Despite the kaleidoscopic magic ingrained in everyday life, Hitomi Tsukishiro's monochrome world is deprived of emotion and feeling. On a night as black and white as any other, amidst the fireworks spreading across the sky, Hitomi's grandmother Kohaku conjures a spell, for which she has been harnessing the moon's light for 60 years, to send Hitomi back in time to the year 2018 when Kohaku was in high school. Hitomi's mission seems unclear, but her grandmother assures her that she will know when she gets there. Following a trip through time aboard a train driven by a strange yellow creature, Hitomi finds herself in stoic artist Yuito Aoi's room, and his drawings flood her world with color. What is Hitomi's purpose there, and why do Yuito's drawings return such breathtaking color to her drab world? [Written by MAL Rewrite]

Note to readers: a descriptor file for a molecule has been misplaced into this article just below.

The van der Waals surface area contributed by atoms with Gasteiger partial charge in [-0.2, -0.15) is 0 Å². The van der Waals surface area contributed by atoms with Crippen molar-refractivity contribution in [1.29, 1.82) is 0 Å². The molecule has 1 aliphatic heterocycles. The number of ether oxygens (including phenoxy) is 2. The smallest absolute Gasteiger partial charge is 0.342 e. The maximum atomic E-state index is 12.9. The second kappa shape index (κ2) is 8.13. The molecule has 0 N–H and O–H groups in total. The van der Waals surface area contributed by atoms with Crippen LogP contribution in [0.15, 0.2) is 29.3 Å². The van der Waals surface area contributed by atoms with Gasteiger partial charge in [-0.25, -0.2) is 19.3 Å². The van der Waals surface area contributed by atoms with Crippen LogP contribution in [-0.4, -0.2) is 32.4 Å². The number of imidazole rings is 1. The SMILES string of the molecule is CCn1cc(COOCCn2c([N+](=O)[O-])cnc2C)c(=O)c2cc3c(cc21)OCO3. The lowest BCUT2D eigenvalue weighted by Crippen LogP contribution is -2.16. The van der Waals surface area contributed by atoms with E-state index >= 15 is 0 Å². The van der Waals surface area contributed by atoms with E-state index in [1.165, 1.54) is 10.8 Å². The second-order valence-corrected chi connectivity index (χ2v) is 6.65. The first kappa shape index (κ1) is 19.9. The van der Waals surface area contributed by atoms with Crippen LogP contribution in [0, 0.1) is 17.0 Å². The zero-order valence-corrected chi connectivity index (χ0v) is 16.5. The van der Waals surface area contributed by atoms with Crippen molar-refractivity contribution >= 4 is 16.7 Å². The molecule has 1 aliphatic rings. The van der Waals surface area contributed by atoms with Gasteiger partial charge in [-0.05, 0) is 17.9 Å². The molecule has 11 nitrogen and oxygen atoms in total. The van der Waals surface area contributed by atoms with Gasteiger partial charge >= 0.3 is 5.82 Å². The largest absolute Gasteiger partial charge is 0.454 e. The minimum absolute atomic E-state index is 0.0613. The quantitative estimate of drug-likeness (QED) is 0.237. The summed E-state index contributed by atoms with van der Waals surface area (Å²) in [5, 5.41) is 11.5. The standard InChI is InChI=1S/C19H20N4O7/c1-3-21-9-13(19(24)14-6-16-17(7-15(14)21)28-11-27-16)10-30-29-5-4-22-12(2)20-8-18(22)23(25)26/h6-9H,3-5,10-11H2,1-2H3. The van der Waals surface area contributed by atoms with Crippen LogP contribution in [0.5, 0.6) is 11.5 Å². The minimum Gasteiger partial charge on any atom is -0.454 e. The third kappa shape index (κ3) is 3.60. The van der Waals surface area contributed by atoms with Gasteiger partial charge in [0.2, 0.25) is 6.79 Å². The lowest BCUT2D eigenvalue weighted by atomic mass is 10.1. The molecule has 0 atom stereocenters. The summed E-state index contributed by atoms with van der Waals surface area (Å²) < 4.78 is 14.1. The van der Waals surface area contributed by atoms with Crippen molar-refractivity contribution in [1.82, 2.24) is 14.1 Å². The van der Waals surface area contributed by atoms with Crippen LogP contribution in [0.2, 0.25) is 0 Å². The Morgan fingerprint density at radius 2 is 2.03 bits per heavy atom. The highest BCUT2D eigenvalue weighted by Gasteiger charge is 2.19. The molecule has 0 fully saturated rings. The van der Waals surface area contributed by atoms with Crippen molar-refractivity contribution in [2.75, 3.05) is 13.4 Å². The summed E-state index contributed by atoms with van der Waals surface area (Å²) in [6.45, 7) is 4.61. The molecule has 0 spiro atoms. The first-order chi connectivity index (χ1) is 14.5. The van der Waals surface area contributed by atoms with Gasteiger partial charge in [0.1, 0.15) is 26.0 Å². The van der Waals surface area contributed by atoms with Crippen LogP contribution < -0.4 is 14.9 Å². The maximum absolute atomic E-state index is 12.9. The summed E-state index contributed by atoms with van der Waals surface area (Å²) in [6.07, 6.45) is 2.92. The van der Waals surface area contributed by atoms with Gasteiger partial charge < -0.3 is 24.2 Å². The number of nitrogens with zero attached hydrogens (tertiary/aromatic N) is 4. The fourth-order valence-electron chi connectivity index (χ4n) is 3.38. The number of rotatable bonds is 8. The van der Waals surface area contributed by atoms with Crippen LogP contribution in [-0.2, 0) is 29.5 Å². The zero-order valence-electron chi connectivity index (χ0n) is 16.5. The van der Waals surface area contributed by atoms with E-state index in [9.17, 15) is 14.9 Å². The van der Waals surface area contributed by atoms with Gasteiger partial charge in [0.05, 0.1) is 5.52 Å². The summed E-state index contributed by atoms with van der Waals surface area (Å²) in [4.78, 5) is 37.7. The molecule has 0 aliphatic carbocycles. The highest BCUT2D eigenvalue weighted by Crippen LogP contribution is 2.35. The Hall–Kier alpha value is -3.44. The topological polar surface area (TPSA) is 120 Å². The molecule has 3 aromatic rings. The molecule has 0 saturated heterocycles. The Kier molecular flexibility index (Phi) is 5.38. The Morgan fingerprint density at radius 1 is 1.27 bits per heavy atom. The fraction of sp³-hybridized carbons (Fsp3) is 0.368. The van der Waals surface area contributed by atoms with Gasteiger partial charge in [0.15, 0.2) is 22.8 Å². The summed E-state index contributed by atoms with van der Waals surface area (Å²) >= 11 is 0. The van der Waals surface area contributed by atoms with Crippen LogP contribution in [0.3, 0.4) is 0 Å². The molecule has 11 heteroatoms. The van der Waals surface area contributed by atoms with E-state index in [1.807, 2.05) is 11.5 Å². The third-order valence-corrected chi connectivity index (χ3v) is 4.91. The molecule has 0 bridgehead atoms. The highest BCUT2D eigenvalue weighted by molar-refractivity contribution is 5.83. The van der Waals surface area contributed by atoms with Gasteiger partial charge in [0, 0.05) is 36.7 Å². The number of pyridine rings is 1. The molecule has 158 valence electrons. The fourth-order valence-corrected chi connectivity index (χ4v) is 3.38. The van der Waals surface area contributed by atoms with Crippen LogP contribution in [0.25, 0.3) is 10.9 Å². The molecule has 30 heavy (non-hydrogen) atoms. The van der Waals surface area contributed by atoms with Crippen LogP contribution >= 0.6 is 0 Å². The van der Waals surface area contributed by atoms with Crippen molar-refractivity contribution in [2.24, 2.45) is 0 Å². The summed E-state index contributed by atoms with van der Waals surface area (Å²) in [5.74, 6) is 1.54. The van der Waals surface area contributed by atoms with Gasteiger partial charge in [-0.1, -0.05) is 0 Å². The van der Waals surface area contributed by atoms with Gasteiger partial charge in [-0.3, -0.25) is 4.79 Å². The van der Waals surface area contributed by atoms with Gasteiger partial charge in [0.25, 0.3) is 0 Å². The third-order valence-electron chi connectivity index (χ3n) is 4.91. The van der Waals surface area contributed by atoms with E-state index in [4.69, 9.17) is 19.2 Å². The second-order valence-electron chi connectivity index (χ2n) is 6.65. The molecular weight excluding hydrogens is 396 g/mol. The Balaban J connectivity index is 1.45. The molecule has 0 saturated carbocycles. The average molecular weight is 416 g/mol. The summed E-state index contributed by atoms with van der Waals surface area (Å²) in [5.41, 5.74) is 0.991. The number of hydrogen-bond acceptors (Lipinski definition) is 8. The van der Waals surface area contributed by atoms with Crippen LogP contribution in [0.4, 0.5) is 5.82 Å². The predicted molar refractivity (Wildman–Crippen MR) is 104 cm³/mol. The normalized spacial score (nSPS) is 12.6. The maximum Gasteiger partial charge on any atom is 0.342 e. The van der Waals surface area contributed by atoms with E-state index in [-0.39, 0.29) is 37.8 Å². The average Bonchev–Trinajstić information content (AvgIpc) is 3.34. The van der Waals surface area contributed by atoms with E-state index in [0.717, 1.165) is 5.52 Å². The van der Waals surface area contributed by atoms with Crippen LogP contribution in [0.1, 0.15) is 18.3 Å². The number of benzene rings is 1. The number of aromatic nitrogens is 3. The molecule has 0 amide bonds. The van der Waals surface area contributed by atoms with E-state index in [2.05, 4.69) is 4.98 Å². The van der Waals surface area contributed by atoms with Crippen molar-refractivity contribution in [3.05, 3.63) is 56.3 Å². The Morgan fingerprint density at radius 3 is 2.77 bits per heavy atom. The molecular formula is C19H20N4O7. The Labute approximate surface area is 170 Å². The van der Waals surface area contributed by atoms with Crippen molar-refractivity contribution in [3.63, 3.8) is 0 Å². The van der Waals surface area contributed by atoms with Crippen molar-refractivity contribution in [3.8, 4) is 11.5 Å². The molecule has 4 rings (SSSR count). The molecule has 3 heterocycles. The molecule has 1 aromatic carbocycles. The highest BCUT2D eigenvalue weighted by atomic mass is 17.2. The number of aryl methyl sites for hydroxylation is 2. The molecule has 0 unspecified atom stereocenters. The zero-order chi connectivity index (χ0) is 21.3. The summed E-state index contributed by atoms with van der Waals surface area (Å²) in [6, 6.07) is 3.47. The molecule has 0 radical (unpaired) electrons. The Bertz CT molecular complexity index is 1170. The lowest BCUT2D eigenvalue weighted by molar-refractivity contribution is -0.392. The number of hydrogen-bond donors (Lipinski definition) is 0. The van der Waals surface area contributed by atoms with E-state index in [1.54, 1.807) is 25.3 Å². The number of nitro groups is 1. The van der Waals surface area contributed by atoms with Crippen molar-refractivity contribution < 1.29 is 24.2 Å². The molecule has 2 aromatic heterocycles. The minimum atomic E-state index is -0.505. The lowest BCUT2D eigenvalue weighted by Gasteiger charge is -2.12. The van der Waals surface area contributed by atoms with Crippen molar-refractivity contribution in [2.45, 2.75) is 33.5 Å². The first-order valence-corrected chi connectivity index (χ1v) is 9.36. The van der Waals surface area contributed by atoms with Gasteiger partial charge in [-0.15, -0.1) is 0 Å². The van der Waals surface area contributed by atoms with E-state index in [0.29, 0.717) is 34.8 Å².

I feel that it’s safe to say that all stories in some essence are contrived. I mean these are works of fiction, fake stories concocted by a writer/s imagination. From characters, settings, plot conventions, conveniences, and anything else under the sun, the writer has full control to manipulate them however they wish. Of course this is only looking at a work in a very reductionist point of view. Because even if they are contrived, most don’t give off the air or feel of being one. Due to the fact of the creators embellishing their stories that makes their characters more compelling, the settings having a sense of place, and for the plot to come off as more “naturel”. Why is all this important? Well because Irozuku seems to be in conflict with two different elements, with one being the tale of self growth as a character and the other being a magical time travel romantic melodrama.